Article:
Grades as Signals of Comparative Advantage: How Letter Grades Affect Major Choices
Friday 8 October 2021 - 10:00-11:00 am
We investigate whether students' major choices are sensitive to their letter grades in introductory courses. We focus on social science and humanities students at the National University of Singapore, who are required to take introductory courses in multiple disciplines before declaring a major. Students in our setting observe their letter grades, but not the underlying numerical score. Using a regression discontinuity design, we find that otherwise similar students around letter-grade cutoffs differ in their major choices: students just above a letter-grade cutoff are 1.21 percentage points more likely to major in the same field as the introductory course. The effects are larger in fields with higher income-GPA gradients. Our findings are consistent with a model where letter grades affect students' perceived major-specific abilities; students are, as a result, more sensitive to grades in fields with higher income-GPA gradients.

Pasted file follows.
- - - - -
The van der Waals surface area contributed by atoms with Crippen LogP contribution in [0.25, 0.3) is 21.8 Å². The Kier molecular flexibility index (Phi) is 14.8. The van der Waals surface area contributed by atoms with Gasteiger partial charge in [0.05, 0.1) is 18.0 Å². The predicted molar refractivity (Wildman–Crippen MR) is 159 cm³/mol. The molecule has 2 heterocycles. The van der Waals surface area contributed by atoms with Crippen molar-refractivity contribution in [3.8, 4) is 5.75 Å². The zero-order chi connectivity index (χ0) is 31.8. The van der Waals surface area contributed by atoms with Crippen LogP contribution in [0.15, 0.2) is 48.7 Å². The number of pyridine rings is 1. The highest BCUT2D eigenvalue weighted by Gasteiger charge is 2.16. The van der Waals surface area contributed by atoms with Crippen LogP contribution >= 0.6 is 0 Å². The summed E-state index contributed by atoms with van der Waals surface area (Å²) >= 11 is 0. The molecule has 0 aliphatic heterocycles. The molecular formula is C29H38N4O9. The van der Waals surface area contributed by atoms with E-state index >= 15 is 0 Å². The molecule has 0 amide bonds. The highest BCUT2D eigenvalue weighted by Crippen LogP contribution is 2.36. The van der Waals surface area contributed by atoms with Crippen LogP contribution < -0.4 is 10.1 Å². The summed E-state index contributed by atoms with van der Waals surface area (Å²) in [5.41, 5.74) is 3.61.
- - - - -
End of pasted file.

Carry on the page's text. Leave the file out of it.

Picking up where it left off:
About the Speaker. Dr Xing Xia is currently Assistant Professor of Economics at Yale-NUS College in Singapore. She is an applied-micro economist. Her primary research focus is on human capital, education, health, and the labor market. Her current research projects involve studying how the changing demand of the labor market influences the structure of the higher education market and how education institutions in return influence the labor market outcomes of college attendees. She also studies how natural disasters affect human capital accumulation in South East Asia. She holds a B.A. in Economics and a B.S. in Mathematics from Wuhan University, and a Ph.D. in Economics from Columbia University.